Although the vast majority of requests have been for research outputs such as articles, theses and datasets, we also occasionally receive requests for images that belong to collections held in different parts of the University, where high-quality versions are stored in the repository under restricted access conditions. With these requests, it can be more difficult to find who the copyright-holder is, which sometimes requires detective work by the repository team. In one case, permission had to be sought from a photographer who only has a postal address, and therefore required more explanation about the repository more generally, as well as the specific request.

Looking to the future

We will use this research and any further feedback we receive to improve the experience of our ‘Request a copy’ service for both authors and requestors, including implementing the ideas suggested above. Usage statistics will continue to be monitored, and we may run a user survey again to determine how far the service has improved, as well as to identify any new issues.

In the meantime, if you have any comments or questions about our ‘Request a copy’ service, either as an author or a requester (or both), please send us an email to support@repository.cam.ac.uk .

Published 7 October 2016
Written by Sarah Middle
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Milestone – 10,000th article processed by OA Service

The Open Access Service at Cambridge has received its 10,000th Open Access submission – highlighting its commitment to making research freely available to anybody who wants to access it, without publisher paywalls or expensive journal subscriptions.

Through open access our research can reach a worldwide audience.

Nita Forouhi

The 10,000th submission, reporting on the impact of eating a Mediterranean diet on the risk of developing cardiovascular disease in a UK population, was deposited by Signe Wulund at the MRC Epidemiology Unit, on behalf of Dr Nita Forouhi, Programme Leader in Nutritional Epidemiology at the MRC Epidemiology Unit, and several co-authors.

The Open Access movement has been growing in strength in academia for many years, and it is increasingly being mandated by funding bodies and government.

Dr Forouhi said: “Through open access our research can reach a worldwide audience. It would be a huge pity if interested researchers, practitioners or policy makers could not read about new research, such as our latest findings on the link between the Mediterranean diet and cardiovascular health in a non-Mediterranean setting, because of something as simple as lacking a journal subscription.

“Open access enables wider dissemination of research findings, and in turn, facilitates better research and evidence-based policy and clinical practice.”

The Cambridge Open Access Service was established within the University Library in 2013 in response to Research Councils UK (RCUK) making Open Access mandatory for anyone accepting their funding. Many other major funders, including the Wellcome Trust, Cancer Research UK and the British Heart Foundation, have similar policies.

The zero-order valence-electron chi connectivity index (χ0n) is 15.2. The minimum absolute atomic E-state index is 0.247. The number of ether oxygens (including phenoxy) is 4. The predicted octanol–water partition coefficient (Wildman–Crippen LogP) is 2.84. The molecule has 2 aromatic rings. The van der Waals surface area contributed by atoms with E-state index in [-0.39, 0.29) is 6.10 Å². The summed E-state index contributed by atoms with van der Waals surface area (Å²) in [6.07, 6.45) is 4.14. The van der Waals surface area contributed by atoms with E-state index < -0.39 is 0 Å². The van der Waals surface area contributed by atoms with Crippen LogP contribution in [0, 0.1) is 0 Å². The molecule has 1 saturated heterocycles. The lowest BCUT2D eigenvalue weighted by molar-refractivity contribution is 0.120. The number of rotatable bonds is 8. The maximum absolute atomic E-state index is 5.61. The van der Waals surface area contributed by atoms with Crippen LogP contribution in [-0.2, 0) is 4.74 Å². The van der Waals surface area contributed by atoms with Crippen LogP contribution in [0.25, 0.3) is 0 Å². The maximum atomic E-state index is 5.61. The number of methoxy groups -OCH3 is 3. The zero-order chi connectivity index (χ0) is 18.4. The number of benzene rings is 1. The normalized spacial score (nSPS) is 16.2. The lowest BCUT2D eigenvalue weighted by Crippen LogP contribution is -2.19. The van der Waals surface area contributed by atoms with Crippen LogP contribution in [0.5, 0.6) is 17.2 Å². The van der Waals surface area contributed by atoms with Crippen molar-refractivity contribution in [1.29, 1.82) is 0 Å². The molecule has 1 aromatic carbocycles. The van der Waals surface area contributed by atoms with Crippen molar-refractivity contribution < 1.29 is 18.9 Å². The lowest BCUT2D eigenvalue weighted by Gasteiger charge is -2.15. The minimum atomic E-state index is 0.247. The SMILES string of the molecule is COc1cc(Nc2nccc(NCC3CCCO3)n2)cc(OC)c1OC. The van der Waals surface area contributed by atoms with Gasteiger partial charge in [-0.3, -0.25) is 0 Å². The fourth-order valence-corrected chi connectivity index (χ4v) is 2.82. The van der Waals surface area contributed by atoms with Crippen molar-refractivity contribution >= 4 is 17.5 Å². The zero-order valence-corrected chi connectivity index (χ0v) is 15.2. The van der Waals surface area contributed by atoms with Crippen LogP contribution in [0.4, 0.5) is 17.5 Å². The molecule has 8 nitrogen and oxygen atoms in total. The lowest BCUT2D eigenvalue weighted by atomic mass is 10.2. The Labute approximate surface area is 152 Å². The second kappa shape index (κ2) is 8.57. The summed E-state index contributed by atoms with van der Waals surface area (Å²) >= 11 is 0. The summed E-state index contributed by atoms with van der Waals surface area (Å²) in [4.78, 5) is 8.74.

In 2014, the Higher Education Funding Council for England announced that Open Access would be compulsory for any article included in the next Research Excellence Framework (REF) exercise. This policy came into force on April 1, 2016, effectively meaning that all research in UK institutions now has to be made freely available.

Since its inception in 2013, the Open Access service has processed 10,000 manuscripts, across all University faculties and departments and worked with 3,000 different members of staff. 6,000 of the papers were covered by the HEFCE open access policy; 4,000 acknowledged RCUK funding and 1,900 COAF (many papers fall into multiple categories, and some into none). More than £5.4 million of Open Access grants from funding bodies have also been distributed.

Meeting these requirements is a major task for the University, and one it has tried to make as simple as possible for researchers. Authors are simply required to upload their manuscript to www.openaccess.cam.ac.uk when it’s accepted for publication, and the Open Access team advise them on what they need to do to comply with funder requirements, eligibility for any funding body grants, and handle depositing the article into Apollo, the University’s institutional repository.

Ten thousand manuscripts have now been received in this way, and the vast majority of them have been able to be made Open Access, free for anyone who wants to read and benefit from them.

The 10,000th article was: ‘Prospective association of the Mediterranean diet with cardiovascular disease incidence and mortality and its population impact in a non-Mediterranean population: the EPIC-Norfolk Study’ in BMC Medicine. [DOI:10.1186/s12916-016-0677-4]

The Open Access team at the University of Cambridge is part of the Office of Scholarly Communication (OSC), within the University Library. As well as assisting researchers with Open Access and Open Data compliance, it advises on scholarly communication tools, techniques, policies and practices, and provides training.

This story originally appeared on the University of Cambridge Research news pages.

Published 05 October 2016
Written by Dr Philip Boyes